By Pratim Biswas
Cookstoves are a central part of millions of homes throughout Asia, including India. Communities in rural areas often use readily available and cheap biofuels — such as crop remnants or dung — to prepare the food they need to survive.
Previously, numerous research groups worldwide have shown smoke emitted from cookstoves have a definite, detrimental environmental impact, particularly in India. They clog the air with particulates that, when inhaled, are dangerous to overall human health. Despite advances in technology, many people are reluctant or unable to adopt the newer, cleaner cookstoves. For several years, a collaborative team from Washington University in St. Louis has studied the issue and potential solutions. Now, new research from our university gives us a clearer picture of the problem’s true scope.
Our findings, recently published in Atmospheric Chemistry and Physics, were derived from actual field studies conducted in India by my colleagues at Washington University’s School of Engineering & Applied Science, as well as those from the Brown School of Social Work.
In December 2015, we spent 20 days running a series of tests in Raipur, a city in central India where more than three-quarters of families use traditional cookstoves to prepare their meals.
We worked with scientists from Pandit Ravi Shankar Shukla University in Raipur and the Indian Institute of Tropical Metrology, as well as with collaborators from the Desert Research Institute in Reno, Nevada. We conducted real-life cookstove tests and burned a wide variety of biofuels, cooked different meals in a number of varying ventilation situations, then recorded the resulting emission levels using high-tech particle measurement devices.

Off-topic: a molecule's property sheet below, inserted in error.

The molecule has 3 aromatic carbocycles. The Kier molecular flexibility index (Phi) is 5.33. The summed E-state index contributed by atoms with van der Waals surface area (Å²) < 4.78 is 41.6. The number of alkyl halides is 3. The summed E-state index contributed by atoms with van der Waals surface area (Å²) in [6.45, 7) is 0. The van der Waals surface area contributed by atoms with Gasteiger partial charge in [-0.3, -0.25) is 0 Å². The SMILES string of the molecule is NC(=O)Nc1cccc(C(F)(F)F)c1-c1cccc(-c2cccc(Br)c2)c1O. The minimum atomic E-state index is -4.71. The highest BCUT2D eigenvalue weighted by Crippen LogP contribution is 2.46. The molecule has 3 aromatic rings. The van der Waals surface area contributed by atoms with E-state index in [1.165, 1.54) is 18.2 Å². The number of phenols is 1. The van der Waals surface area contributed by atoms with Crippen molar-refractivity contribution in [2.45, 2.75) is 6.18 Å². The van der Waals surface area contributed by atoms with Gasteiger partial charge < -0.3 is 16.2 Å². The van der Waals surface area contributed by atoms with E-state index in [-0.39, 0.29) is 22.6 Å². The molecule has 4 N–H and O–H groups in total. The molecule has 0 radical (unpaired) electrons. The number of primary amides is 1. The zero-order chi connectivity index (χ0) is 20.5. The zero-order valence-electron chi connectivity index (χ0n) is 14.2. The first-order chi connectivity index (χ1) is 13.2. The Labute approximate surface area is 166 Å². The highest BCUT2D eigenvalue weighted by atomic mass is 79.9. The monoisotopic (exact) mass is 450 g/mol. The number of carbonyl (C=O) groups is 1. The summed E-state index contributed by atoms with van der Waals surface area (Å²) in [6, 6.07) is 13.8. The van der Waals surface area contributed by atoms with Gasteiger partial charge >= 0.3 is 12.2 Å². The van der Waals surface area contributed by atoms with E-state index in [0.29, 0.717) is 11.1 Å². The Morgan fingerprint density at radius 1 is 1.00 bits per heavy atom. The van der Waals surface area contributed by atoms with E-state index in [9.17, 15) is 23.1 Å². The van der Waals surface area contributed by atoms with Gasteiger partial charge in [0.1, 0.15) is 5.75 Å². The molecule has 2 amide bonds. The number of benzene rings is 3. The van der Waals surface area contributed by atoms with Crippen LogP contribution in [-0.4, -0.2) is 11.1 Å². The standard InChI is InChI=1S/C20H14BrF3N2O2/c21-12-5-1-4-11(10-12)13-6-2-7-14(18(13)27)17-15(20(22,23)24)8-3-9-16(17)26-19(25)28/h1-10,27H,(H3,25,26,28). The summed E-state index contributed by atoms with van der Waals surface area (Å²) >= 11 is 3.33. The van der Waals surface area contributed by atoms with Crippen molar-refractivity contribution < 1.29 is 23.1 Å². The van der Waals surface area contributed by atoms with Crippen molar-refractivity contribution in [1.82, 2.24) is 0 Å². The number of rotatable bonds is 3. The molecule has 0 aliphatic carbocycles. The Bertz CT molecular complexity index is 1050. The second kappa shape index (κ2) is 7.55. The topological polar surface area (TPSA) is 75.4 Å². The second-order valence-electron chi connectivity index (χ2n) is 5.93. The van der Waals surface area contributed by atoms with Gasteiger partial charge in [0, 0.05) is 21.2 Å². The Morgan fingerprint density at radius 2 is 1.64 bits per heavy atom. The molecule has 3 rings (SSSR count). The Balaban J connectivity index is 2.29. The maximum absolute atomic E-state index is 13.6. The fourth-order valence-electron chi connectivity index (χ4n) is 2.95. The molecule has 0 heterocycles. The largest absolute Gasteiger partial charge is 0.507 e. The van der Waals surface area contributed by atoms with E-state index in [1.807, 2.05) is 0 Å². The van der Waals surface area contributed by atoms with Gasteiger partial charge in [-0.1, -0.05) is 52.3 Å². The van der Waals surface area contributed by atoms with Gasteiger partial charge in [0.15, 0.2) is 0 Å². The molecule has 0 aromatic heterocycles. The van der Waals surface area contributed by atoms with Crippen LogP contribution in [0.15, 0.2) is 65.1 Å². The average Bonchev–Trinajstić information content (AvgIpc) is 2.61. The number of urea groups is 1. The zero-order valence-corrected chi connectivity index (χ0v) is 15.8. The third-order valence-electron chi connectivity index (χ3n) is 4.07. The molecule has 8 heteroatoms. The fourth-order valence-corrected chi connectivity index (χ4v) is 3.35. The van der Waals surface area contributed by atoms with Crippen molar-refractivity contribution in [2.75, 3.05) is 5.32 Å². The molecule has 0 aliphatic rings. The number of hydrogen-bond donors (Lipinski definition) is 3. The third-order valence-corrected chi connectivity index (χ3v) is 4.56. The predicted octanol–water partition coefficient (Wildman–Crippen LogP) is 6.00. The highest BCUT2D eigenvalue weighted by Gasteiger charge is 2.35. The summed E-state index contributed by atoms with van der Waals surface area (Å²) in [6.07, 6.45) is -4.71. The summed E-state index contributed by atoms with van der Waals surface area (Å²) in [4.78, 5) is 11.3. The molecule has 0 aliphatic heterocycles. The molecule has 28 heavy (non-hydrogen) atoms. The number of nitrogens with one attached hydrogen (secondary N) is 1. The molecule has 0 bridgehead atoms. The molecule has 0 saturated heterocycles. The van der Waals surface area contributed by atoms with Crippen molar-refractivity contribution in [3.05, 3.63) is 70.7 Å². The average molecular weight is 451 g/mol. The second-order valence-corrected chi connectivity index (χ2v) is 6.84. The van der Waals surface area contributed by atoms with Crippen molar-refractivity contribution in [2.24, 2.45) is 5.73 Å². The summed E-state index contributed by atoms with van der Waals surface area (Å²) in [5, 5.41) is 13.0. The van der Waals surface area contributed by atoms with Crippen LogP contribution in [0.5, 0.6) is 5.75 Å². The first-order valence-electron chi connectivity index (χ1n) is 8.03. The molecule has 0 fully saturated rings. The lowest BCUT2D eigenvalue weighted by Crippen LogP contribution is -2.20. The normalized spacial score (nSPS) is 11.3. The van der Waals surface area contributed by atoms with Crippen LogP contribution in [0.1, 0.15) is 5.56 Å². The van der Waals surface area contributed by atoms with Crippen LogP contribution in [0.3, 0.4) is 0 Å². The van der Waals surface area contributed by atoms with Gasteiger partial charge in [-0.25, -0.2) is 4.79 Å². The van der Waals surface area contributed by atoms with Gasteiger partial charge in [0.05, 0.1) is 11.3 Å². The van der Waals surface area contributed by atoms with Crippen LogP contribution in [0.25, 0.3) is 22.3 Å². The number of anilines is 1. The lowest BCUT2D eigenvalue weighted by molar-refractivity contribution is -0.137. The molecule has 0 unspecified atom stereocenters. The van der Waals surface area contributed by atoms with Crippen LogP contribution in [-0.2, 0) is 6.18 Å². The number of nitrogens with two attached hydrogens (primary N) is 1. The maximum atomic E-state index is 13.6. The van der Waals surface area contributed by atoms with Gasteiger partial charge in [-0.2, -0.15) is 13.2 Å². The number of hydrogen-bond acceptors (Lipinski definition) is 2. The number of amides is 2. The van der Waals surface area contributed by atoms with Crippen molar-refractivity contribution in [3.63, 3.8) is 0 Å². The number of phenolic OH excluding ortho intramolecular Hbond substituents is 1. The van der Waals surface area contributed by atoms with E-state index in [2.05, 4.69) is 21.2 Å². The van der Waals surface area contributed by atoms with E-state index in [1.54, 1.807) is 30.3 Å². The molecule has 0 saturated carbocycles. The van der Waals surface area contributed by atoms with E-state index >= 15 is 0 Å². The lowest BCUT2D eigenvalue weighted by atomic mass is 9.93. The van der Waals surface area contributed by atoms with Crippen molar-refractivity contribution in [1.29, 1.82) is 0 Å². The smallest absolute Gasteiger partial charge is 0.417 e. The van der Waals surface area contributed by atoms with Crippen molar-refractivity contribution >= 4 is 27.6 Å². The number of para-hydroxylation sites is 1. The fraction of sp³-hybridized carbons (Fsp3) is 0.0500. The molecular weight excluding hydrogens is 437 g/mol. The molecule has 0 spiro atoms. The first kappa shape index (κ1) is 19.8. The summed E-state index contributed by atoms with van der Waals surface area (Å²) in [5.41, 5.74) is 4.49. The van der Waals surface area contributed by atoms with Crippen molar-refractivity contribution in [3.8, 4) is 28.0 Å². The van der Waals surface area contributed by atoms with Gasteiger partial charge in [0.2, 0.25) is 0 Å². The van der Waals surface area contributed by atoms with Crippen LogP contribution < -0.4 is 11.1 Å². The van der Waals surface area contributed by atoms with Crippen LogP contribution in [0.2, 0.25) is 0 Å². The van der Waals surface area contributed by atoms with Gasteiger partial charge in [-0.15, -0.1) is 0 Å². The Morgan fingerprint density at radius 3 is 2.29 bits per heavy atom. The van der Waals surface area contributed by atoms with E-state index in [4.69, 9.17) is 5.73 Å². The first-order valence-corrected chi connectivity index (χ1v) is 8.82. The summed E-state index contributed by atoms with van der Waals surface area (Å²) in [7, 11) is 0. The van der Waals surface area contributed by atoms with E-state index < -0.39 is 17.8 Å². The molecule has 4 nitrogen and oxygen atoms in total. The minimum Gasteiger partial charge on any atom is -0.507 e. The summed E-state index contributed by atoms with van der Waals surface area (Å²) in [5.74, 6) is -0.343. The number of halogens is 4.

Once the data was crunched back in St. Louis, the results were startling: In some cases, more than twice the emission levels were detected when compared to the previous lab findings, revising what people thought they knew for decades about this pervasive and dangerous problem.
While further investigation is needed to evaluate the exact effect of cookstove emissions on both climate and health, is important to note that our new findings came only when we shifted the focus out of the lab and into the field.
We hope that by continuing the scope and depth of our global scientific collaborations, boosted by our McDonnell International Scholars Academy partners and illustrated by Washington University’s recent Forum for India held in New Delhi December 15, we can continue to make progress and work toward solutions for some of the world’s most vexing problems, including improving air quality and reducing particulate matter in our atmosphere so we can all breathe easier.
(About the Author: Pratim Biswas is an assistant Vice Chancellor and Chair of the Energy, Environmental & Chemicam Engineering Department at Washington University’s School of Engineering & Applied Science. He is also the the Lucy & Stanley Lopata Professor.)
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